HTTP -- that is the actual transport protocol between the server and the client -- is "stateless" because it remembers nothing between invocations. EVERY resource that is accessed via HTTP is a single request with no threaded connection between them. If you load a web page with an HTML file that within it contains three
<img> tags hitting the same server, there will be four TCP connections negotiated and opened, four data transfers, four connections closed. There is simply no state kept at the server at the protocol level that will have the server know anything about you as you come in.
(Well, that's true for HTTP up to 1.0 at any rate. HTTP 1.1 adds persistent connection mechanisms of various sorts because of the inevitable performance problems that a truly stateless protocol engenders. We'll overlook this for the moment because they don't really make HTTP stateful, they just make it dirty-stateless instead of pure-stateless.)
To help you understand the difference, imagine that a protocol like Telnet or SSH were stateless. If you wanted to get a directory listing of a remote file, you would have to, as one atomic operation, connect, sign in, change to the directory and issue the
ls command. When the
ls command finished displaying the directory contents, the connection would close. If you then wanted to display the contents of a specific file you would have to again connect, sign in, change to the directory and now issue the
cat command. When the command displaying the file finished, the connection would again close.
When you look at it that way, though the lens of Telnet/SSH, that sounds pretty stupid, doesn't it? Well, in some ways it is and in some ways it isn't. When a protocol is stateless, the server can do some pretty good optimizations and the data can be spread around easily. Servers using stateless protocols can scale very effectively, so while the actual individual data transfers can be very slow (opening and closing TCP connections is NOT cheap!) an overall system can be very, very efficient and can scale to any number of users.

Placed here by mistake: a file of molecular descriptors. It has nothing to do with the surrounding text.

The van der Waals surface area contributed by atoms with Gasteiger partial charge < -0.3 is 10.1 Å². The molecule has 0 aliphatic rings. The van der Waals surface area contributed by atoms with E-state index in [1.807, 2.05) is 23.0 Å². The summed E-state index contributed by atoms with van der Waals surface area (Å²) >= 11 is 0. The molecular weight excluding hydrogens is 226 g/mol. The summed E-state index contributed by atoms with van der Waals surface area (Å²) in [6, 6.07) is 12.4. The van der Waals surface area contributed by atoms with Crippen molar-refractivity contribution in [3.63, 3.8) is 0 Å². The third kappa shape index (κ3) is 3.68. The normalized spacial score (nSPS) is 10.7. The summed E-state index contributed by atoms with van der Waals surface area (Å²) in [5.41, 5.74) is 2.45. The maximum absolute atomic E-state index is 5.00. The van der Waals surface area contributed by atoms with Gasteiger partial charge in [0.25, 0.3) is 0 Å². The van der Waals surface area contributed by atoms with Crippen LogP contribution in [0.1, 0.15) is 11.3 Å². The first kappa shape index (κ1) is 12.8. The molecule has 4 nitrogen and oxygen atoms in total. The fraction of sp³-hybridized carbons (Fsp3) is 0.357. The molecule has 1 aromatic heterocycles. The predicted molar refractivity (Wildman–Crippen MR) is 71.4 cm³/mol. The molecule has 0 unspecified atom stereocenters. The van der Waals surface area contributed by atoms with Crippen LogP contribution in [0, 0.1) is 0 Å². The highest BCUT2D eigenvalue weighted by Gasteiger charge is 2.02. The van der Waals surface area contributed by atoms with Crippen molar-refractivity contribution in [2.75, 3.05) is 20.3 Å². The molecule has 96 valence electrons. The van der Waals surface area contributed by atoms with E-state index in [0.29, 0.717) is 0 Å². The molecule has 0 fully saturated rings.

Almost anything you want to do other than viewing static web pages will involve sessions and states. When HTTP is used for its original purpose (sharing static information like scientific papers) the stateless protocol makes a lot of sense. When you start using it for things like web applications, online stores, etc. then statelessness starts to be a bother because these are inherently stateful activities. As a result people very rapidly came up with ways to slather state on top of the stateless protocol. These mechanisms have included things like cookies, like encoding state in the URLs and having the server dynamically fire up data based on those, like hidden state requests, like ... well, like a whole bunch of things up to and including the more modern things like Web Sockets.
Here are a few links you can follow to get a deeper understanding of the concepts: